History Feature: Argwings Kodhek, Luos push for Kenya independence

Argwings Kodhek

Argwings Kodhek

By William Oloo-Janak

Some of my friends and followers here have asked me to give a brief history. So here I share!

Argwings Charles Michael George Kodhek, Chiedo Mor (some say Moa) Gem was an outstanding lawyer and politician.
Kodhek was born in 923 in Nyawara at Gem, Siaya county in central Nyanza.

He was educated at Yala {now popularly called St. Mary’s], Maseno and Makerere University College in Uganda.
In 1947 he got a scholarship to the University of South Wales, graduating as a lawyer and social scientist two years later.

From there he went to St. Andrews in Scotland before coming back to Kenya at around 1951 to start a legal practice as the first black lawyer.

During this time he was married to a white lady, Tate Mavis.

He later got into politics and became a member of the Legislative Assembly (Legco) representing what is now Nairobi Eastlands Area.

However, he was later in 1957 replaced by Mboya, who, fresh from studies in Britain and having worked in the labour movement, was more suave, and articulate and appealing to the low class workers in Eastlands.

He died in 1969 in a suspicious road accident at the junction at Hurlingham, of what is now Argwings Kodhek Road on a current stretch between the Department of Defence towards the Chinese Embassy to join Lenana and State House Roads.

His car reportedly overturned at the junction as he slowed down.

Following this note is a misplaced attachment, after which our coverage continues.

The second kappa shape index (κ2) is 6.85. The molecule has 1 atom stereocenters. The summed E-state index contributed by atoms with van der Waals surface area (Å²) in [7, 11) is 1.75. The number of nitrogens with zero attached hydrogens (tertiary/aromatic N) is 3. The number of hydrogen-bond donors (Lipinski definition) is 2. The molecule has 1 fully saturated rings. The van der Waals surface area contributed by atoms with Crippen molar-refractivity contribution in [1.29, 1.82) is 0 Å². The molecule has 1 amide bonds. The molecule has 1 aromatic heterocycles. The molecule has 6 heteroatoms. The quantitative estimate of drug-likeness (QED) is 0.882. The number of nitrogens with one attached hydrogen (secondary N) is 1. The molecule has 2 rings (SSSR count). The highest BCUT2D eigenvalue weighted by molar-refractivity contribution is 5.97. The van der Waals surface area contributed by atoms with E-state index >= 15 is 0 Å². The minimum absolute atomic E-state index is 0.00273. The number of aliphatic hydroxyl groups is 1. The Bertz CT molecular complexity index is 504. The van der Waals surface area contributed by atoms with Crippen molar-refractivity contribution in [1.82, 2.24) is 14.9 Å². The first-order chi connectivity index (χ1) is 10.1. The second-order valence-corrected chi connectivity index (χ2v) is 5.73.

Other accounts say he was a victim of a well-planned assassination with a gunman shooting and puncturing his car from where he was injured and rushed to hospital where “ne gichudhee, chuth!”

Kodhek epitomised Luos love of Western education who took it seriously from very early following calls by the then Chief Gor Mahia Kogalo of Kanyamwa and Odera Akang’o of Gem who argued that it was important to “learn the education of the white man, know his tricks and wisdom, then use his tools to chase him away from your land”.

In 1915, the Colonial Government sent Odera Akang’o, the Ruoth of Gem, to Kampala, Uganda where he got impressed by the British influence there and upon his return home he initiated a forced process of adopting western styles of “schooling, dress and hygiene”.

This resulted in the rapid education of the Luo in the English language and English ways.

Argwings Kodhek, popularly known as “Agwenge Wuod Oremo” was from Gem and was evidently one of those who got influenced and benefitted from the drive by Odera Akang’o.

Present day Argwings Kodhek road in Nairobi where Kodhek was assassinated

Present day Argwings Kodhek road in Nairobi where Kodhek was assassinated

Lawyer C.M.G. Argwings-Kodhek, like many other educated Luos, used his education to push for independence, providing the intellectual expertise and articulation of issues against the colonial authorities. For instance, Kodhek used his legal expertise to defend Mau Mau suspects in court.

Although he was reported to have been killed in a road accident, history has now indicated that the death of C.M.G. Argwings-Kodhek in 1969, once a close confidant of Kenyatta’s, may have been the result of a gun shot fired from a police-issued rifle.

The killing of Pio Gama Pinto in February 1965 was considered the first high profile political assassination. Many people believe Kodhek was the second victim of such carefully planned assassinations that have since claimed many other prominent Kenyan leaders.